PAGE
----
Esophageal squamous cell carcinoma not linked to human papillomavirus infection

A study done in Brazil suggests that high-risk human papillomavirus (hr-HPV) is not associated with the development of esophageal squamous cell carcinoma.

One of the most common malignancy worldwide is Esophageal cancer. The major type of this malignancy is the esophageal squamous cell carcinoma (ESCC), which is usually diagnosed at an advanced stage, showing rapid progression and extremely poor prognosis. Research has determined key risk factors such as alcohol consumption, smoking, malnutrition, environmental factors, and infectious pathogenic microorganisms associated with development of ESCC.

There is contradicting research concerning HPV prevalence and viral types identified in ESCC. During persistent hr-HPV infection, the increased expression of viral oncoproteins E6 and E7 can interfere with cell cycle control and trigger chromosomal instability since they inactivate p53 and pRb tumor-suppressor protein (retinoblastoma protein), respectively, resulting in increased p16 and p53 expressions. Studies done using immunohistochemistry to detect p16 and p53 expression have associated HPV infection with genital and oropharyngeal carcinomas.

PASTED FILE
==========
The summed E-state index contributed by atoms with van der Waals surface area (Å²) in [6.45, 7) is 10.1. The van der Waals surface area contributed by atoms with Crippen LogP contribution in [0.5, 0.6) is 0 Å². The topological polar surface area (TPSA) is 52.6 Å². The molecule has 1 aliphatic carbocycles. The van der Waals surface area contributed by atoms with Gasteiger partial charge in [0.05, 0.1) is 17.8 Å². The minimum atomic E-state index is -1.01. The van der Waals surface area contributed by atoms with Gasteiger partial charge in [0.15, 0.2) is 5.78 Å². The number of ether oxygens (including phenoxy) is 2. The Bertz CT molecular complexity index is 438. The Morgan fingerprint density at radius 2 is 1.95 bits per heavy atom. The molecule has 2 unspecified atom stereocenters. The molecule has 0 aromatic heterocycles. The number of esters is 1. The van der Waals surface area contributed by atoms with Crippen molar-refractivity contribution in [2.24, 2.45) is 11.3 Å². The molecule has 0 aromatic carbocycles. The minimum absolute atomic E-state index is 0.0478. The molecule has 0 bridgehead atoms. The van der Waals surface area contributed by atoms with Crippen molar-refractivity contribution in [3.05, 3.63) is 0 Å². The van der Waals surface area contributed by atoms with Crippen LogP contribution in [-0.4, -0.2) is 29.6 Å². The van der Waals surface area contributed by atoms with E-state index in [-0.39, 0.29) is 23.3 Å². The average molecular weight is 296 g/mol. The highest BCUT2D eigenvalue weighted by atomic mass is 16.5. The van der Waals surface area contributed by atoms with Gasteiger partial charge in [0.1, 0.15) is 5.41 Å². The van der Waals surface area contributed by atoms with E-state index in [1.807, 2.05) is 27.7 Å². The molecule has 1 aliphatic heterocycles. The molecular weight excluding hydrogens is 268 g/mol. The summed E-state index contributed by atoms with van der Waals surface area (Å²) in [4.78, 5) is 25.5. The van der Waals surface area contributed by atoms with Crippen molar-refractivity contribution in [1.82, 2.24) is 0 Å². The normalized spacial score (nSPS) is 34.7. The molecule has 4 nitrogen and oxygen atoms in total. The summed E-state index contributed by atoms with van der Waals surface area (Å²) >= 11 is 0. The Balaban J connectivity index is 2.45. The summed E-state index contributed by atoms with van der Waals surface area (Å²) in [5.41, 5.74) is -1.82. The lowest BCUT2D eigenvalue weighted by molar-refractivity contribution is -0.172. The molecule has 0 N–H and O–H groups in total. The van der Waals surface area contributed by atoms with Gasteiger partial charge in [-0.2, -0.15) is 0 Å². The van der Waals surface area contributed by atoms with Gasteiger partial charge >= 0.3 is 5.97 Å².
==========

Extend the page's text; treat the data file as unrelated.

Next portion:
A study led by Dr. Estela Maria Silva at the Barretos Cancer Hospital investigated the prevalence of HPV in ESCC and normal esophageal tissue, while evaluating p16 and p53 expression levels in HPV positive esophageal cancers. This study, which was published in the Journal of Cancer, concluded that the prevalence of HPV in ESCC and healthy individual esophagus was identical. The results from this study suggest that HPV does not necessarily has a role in the development of esophageal cancer since there was no association between the status of HPV and the expression of p53 and p16.

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